How a Third-Grade Teacher Used Competition to Fix My Son’s Reading Struggles


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In September, I received a message from my third-grade son’s school that he was reading at second-grade level.

Some people would not see that as a particularly big deal, but I was a bit alarmed by the news. For one, my son is old for his class, which means he was perhaps a full two years behind other children his age. Secondly, I’m something of a reading evangelist and believe in the power of books.

So the fact that my own son—who is quite bright and scores extremely high in math—was struggling hit me a little, but it was not a surprise. Like many children, he had fallen behind in reading during the pandemic, and our efforts to get him caught up at home were pretty ineffective. Part of the problem was that as parents we did not do a good enough job of finding the right books to naturally kindle his interest and curiosity, but another issue was that at some point he began to feel self-conscious about this reading, which created an aversion to books.

Though I was bothered by this, I also didn’t want to push too hard. The best education experts I know argue that children pick up reading at different ages, and efforts to aggressively encourage reading can be counterproductive.

“Forcing reading instruction before a child is developmentally ready to learn to read can cause more harm than good,” my colleague Kerry McDonald writes in her wonderful book Unschooled.

This is good advice. But it didn’t mean I didn’t harbor concerns, especially as my son was getting older. Fortunately, he recently had a breakthrough.

‘I Am so Proud of Him’

About two months ago, I had just finished reading a story to my 6-year-old son who shares a bedroom with his older brother. I went to flick the light off when my older son said something I’d never heard before.

“Can I read for just ten more minutes,” he pleaded, showing me his book on pro football players.

I of course readily gave my approval, then went downstairs to tell my wife. She was not as surprised as I was.

“They’re doing a reading competition at school. It's boys against girls,” she said. “Every minute he reads is now added to their score. So now he wants to read—because it’s a competition.”

My wife did not say this disapprovingly, but she said it in a way that said of course he wants to read now. (My son is competitive.)

Over the next several weeks I watched as my son made a point of reading every night. Oftentimes he’d ask—just like on that first night—if he could read just 10 more minutes. Many nights he’d fall asleep with a book on his chest.

I have to admit that at first I found this strategy a tad cynical, but then I got the results. Over the span of seven weeks, my son leapt nearly two reading levels. He’s reading comfortably at the third-grade level and we’re now focusing more on reading comprehension than reciting sentences. He’s asking for books on World War I, World War II, and Vietnam for Christmas.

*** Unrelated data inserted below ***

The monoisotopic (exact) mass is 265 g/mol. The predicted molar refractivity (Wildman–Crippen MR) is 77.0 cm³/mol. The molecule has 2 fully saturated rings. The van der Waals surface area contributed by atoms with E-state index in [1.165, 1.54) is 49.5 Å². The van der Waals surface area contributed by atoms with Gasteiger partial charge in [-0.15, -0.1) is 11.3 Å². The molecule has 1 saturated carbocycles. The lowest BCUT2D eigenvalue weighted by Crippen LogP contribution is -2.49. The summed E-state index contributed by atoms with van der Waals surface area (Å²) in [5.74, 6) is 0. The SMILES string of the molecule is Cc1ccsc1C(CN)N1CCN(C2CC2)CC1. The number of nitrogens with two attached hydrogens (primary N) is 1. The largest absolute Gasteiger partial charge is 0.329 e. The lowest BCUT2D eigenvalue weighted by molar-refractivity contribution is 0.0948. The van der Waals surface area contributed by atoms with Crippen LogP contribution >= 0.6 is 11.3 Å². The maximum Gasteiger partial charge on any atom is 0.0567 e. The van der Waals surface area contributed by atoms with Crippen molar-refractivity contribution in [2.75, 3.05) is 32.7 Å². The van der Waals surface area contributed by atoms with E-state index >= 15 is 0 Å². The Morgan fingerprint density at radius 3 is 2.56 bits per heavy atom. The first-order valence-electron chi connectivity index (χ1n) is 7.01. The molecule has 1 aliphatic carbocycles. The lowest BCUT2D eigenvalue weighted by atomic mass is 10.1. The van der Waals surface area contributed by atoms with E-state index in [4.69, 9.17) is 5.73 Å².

“His fluency has improved so much! I am so proud of him,” his teacher told me in a recent email, after I told her how effective her strategy had been.

Competition as a Virtue

I don’t doubt that some will look on this strategy with disdain. We’re taught today that competition is crass, even harmful. George Soros, in a highly read piece from the 1990s published in The Atlantic, could have been speaking for many when he wrote that competition can “cause intolerable inequities and instability.” For many, competition is a dirty word, a sinister force to be suppressed and controlled.

This is nonsense, of course. Competition isn’t just innate to humans; it brings out the best in us.

It’s the force that drove Roger Bannister to break the four-minute mile. It’s given us the achievements of Michael Phelps and Michael Jordan. Socially, competition is what prompted the Brooklyn Dodgers to do the unthinkable and sign Jackie Robinson, breaking the color barrier and forever changing sports and America.

Competition is also the engine of a market economy. The efficiency of the modern economic system would be impossible without it, Henry Hazlitt pointed out in his classic book The Conquest of Poverty.

“Competition will tend constantly to bring about the most economical and efficient method of production possible with existing technology—and then it will start devising a still more efficient technology. It will reduce the cost of existing production, it will improve products, it will invent or discover wholly new products, as individual producers try to think what product consumers would buy if it existed.

Those who are least successful in this competition will lose their original capital and be forced out of the field; those who are most successful will acquire through profits more capital to increase their production still further.”

More people need to recognize that competition is a healthy force. It’s capable of not just lifting tens of millions of people from poverty, but of galvanizing a 9-year-old child to push himself to read despite his fears. That’s power.



* This article was originally published here

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